The Therapeutic Potential of Platelets – Let’s Nerd Out


Platelets can be thought of as the first responders or ambulances of your body, carrying paramedics and EMT’s to the site of injury. They help to form the clotting system that is essential for our body’s natural healing process. However, platelets are more than just a clotting factor – they also contain bioactive molecules and contain various proteins that can be used therapeutically. In this article, we will discuss platelet rich plasma (PRP), how it is activated and its therapeutic potential.  

What are Platelets? 

Platelets are produced by cells called megakaryocytes that live in the bone marrow. They have a lifespan of 7-10 days in the bloodstream. They carry receptors on their plasma membrane (outer coating) that allow them to perform their wide variety of functions. These receptors bind to von Willebrand Factor (VWF) and collagen when there is injury to the endothelium (single layer of cells lining the entire surface of the cardiovascular and lymph circulations). When the platelet interacts with the site of injury, they change shape and can bind to other platelets, tissue, and fibrinogen (found in inflamed joint tissue). This is part of platelet activation and aggregation. Once platelets are activated, they release the powerful contents held within, that have regenerative capabilities.  

The contents inside the platelets include granules, or little packets of active bioactive molecules important in tissue repair. These molecules include growth factors, exosomes, antimicrobial substances, adhesive proteins, among many others. Each of these have unique roles in promoting blood vessel formation, cellular proliferation, and recruitment of other cells to assist in repair. The exosomes in particular are tiny little packages, or vesicles that are critical in cell communication and reduction of inflammation.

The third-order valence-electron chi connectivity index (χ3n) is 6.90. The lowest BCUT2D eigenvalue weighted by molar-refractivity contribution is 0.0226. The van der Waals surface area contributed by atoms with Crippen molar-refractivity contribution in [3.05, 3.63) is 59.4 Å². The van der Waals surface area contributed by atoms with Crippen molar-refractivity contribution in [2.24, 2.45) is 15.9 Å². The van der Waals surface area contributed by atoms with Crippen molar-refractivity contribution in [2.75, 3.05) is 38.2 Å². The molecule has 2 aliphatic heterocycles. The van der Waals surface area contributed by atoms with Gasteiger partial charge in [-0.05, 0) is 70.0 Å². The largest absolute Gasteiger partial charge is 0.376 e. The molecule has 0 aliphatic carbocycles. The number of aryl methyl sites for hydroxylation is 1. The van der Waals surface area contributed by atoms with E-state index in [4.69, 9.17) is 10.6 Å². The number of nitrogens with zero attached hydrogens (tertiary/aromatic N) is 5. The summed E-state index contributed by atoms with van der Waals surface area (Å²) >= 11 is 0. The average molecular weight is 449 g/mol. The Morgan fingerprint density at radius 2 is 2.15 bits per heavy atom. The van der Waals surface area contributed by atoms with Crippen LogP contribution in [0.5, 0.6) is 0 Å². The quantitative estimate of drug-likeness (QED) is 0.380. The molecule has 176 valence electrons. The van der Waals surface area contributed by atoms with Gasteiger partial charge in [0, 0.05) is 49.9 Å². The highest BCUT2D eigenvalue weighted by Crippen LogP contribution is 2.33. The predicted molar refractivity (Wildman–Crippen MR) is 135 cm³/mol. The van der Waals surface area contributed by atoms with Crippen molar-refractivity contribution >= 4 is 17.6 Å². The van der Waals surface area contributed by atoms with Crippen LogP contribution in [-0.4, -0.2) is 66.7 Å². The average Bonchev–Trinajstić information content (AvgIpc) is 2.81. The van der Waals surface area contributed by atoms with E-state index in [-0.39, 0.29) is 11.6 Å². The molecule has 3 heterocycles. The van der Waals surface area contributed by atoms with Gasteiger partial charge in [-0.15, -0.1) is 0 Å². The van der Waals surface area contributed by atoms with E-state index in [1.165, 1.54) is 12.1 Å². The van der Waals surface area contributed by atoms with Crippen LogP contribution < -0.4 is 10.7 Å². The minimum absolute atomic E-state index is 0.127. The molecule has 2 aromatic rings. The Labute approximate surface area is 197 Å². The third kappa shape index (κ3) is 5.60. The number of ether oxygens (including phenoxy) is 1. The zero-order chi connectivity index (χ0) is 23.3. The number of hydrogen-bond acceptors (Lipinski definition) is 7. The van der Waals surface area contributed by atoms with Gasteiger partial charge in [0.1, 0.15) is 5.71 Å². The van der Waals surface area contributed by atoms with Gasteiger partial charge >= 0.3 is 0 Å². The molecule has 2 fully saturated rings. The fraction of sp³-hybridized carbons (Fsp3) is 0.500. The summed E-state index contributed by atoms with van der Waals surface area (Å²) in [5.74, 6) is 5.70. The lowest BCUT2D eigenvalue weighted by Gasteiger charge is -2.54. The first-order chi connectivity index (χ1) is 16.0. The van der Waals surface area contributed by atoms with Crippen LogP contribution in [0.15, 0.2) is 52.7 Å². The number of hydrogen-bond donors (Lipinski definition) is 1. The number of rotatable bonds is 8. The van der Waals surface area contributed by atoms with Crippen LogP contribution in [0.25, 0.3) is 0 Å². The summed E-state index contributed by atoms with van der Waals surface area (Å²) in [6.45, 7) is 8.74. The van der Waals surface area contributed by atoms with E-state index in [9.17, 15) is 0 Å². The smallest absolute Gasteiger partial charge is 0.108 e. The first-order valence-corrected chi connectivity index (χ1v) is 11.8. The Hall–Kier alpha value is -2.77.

Some other important growth factors include:  

-TGF-B: aids in differentiation of mesenchymal stem cells (MSC’s), which are multipoint stem cells important in making and repairing all skeletal tissue.  

-PDGF: recruits multiple other cells types to injury site and is important in cartilage and meniscus repair 

-VEGF: stimulates formation of blood vessels 

-EGF: initiates cell growth and differentiation  

-IGF-1 and HGF: responsible for stimulating cell growth 

If you’ve made it this far, you’re probably thinking, “These little first responders are complex!”, and you’re absolutely correct. We have learned a significant amount about the importance of platelets in tissue and injury repair in the past few decades. With the increasing popularity of PRP, there are numerous ongoing trials and still a lot to discover. This is a very exciting and promising field of medicine that has provided significant improvement in certain patients’ lives.  

Because these treatment modalities utilize your own body’s components, there are minimal risks associated, making it an excellent option for those looking for alternative treatments for their conditions without compromising safety or efficacy when compared with traditional therapies alone. If you’re interested in learning more about how PRP can benefit you, contact us today!  

Machlus KR, Italiano JE Jr. The incredible journey: From megakaryocyte development to platelet formation. The Journal of Cell Biology. 2013;201(6):785-796. DOI: 10.1083/jcb.201304054 

Gremmel T, Frelinger AL 3rd, Michelson AD. Platelet physiology. Seminars in Thrombosis and Hemostasis. 2016;42(3):191-204. DOI: 10.1055/s-0035-1564835 

Padilla S, Sánchez M, Orive G, Anitua E. Human-based biological and biomimetic autologous therapies for musculoskeletal tissue regeneration. Trends in Biotechnology. 2017;35(3):192-202